Cyber crime is increasing, but ethical hacking can help

cyber risk

It may sound like a contradiction in terms, but hacking is a crucial weapon in the fight against cyber crime.

Ethical hacking involves external testing of an organisation’s cyber security to identify any vulnerability that could be exploited maliciously, either by industry competitors, state actors or organised crime. Globally, losses from cyber theft are estimated to cost trillions of dollars, with most organisations being slow to understand the scale of the risk involved, according to GR’s sister title StrategicRISK.

As malicious hackers have become increasingly clever in beating IT defences, the majority of companies don’t appreciate the mounting level of risk they face. Firms now hold a growing proportion of their capital in the form of information stored on their IT systems. In the hands of a malicious hacker, customer records, business records and financial records can be used to steal intellectual property, cash or access to client or partner companies’ databases.

“A major problem is that many companies do not fully comprehend the value of the data they hold on their servers,” says KCS Group chief executive Stuart Poole-Robb. “An organisation such as a power supplier may have client details and access codes for anything from a power station to a military installation.” 

Malicious intent

Most companies have also been slow to grasp the level of risk involved when opening up their communications systems to other organisations. It is now commonplace to allow other organisations access to parts of a company’s IT system in order to streamline the supply chain and improve customer services.

Malicious hackers can use these opportunities to breach a company’s IT defences. There are also a growing number of cases of rival firms using exploratory talks to gain access to privileged information such as vital industry intelligence or confidential customer records. 

Often those breaches that occur under these or similar circumstances are carried out without the host company’s knowledge and can go undetected for months or even years. Meanwhile, rivals or industrial spies willing to sell information for cash can continue to siphon off intellectual capital until the breach is eventually spotted.

The objectives of an ethical hacking exercise are to identify any vulnerability that could be exploited by a malicious hacker in websites, software applications, hardware or mobile devices.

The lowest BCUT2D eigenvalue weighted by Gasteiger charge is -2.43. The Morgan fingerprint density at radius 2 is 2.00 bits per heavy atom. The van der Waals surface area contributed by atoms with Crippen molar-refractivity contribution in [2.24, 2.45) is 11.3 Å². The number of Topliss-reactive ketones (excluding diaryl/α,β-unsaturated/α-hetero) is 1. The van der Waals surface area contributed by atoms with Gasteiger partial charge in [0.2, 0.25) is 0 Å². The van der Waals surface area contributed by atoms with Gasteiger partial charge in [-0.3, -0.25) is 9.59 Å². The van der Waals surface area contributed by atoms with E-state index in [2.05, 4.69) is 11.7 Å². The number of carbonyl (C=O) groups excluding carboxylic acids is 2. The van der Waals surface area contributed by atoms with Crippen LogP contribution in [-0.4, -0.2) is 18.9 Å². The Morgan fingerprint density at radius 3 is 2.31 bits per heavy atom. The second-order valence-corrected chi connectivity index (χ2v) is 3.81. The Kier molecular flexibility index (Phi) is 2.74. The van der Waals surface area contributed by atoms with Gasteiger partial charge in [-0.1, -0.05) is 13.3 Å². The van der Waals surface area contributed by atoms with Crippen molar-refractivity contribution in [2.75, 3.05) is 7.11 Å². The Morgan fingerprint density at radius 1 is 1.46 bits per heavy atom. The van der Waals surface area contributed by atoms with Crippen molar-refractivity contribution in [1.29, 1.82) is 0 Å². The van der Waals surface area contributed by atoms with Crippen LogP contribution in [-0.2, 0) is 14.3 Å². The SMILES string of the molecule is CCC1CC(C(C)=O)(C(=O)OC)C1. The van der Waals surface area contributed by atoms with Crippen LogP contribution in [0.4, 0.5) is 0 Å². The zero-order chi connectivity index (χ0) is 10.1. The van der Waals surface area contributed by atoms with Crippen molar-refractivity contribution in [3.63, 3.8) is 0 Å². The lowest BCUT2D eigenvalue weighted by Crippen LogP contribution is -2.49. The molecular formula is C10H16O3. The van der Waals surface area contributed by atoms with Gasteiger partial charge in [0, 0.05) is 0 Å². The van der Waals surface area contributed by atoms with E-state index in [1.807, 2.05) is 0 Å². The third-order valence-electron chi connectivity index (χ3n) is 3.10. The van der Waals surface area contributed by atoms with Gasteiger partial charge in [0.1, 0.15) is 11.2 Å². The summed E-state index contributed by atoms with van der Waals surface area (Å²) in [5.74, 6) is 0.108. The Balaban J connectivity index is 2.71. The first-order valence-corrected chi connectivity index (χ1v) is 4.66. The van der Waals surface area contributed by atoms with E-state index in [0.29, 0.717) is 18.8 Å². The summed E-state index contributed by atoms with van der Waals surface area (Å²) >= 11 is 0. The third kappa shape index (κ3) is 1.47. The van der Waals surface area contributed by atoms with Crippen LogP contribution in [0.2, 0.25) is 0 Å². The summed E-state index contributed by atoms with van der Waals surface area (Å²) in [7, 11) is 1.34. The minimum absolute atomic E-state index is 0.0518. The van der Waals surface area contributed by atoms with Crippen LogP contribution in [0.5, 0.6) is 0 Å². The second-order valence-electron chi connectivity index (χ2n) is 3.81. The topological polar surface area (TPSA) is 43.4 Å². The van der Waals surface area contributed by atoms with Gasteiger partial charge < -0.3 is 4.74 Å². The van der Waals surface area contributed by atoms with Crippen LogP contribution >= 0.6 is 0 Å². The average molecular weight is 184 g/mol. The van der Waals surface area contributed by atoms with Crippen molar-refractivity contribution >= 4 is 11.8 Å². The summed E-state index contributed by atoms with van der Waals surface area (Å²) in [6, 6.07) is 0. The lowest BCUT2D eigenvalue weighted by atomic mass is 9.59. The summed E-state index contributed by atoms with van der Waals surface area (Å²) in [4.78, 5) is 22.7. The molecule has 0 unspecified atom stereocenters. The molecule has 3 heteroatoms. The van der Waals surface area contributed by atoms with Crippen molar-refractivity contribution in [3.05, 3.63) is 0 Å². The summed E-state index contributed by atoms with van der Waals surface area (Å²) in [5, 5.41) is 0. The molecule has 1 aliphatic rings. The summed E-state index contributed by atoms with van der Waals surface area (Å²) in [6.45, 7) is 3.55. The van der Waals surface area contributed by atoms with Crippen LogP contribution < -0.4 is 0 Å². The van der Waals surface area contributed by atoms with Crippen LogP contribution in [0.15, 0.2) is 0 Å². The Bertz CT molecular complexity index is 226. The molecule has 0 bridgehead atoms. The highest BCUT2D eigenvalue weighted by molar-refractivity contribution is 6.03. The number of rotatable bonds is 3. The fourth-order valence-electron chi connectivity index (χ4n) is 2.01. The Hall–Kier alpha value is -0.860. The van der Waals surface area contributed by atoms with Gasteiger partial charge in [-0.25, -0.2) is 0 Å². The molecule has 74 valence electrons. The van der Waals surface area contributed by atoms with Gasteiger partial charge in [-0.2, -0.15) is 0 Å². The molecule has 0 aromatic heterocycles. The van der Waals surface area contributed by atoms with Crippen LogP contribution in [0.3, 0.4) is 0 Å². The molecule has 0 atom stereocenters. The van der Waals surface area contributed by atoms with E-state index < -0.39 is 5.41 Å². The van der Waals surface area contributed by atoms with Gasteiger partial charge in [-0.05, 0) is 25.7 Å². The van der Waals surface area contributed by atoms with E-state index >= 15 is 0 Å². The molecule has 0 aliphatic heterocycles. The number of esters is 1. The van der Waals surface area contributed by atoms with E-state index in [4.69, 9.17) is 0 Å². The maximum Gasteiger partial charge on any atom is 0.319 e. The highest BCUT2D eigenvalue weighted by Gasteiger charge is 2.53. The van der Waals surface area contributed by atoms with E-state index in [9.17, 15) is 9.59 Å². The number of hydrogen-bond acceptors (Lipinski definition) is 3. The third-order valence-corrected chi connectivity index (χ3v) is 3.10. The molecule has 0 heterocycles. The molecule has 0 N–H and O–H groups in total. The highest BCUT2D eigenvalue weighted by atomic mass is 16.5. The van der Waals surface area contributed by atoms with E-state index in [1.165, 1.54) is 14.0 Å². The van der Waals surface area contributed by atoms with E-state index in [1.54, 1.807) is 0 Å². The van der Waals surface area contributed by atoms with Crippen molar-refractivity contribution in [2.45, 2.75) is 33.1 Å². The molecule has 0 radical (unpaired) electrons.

The most common type is known as a ‘black box’ exercise. This typically involves testing all IT systems connected to the internet.

In most cases, this testing is an external exercise, with the tester adopting the mindset of a malicious external hacker in an effort to breach IT defences.

But according to KCS, four out of five illegal cyber hacks are carried out internally. Those companies that do not wish to haemorrhage cash and intellectual property should therefore also commission internal tests. These focus on what internal staff can do and see with their own IT network. 

Revealing information

However secure a system may appear on paper, people are the weakest link in IT security. Sometimes staff can be bribed to reveal access codes to malicious hackers or business rivals. But often staff may unwittingly jeopardise their company’s security by revealing information in person to strangers or business associates, or may simply be careless when it comes to using unsecured personal devices such as smartphones to access sensitive areas of the corporate network. 

“Without proper access controls, colleagues may deliberately or unwittingly jeopardise the confidentiality and integrity of the data,” says Poole-Robb.

As well as taking full account of an organisation’s external and internal IT security, a fully effective ethical hack should focus on an organisation’s supply chain. Companies with the most secure IT networks can still be compromised by suppliers and clients with access to their systems. 

A penetration test that reveals security weaknesses is likely to pay for itself many times over, reducing ICT costs in the long term and shielding the company from the kind of dramatic losses often associated with compromised financial data or mission-critical business intelligence.

But each test is only a snapshot in time, and as cyber criminals are constantly developing new tools and strategies for malicious hacking, regular testing is needed to safeguard crucial data and business intelligence.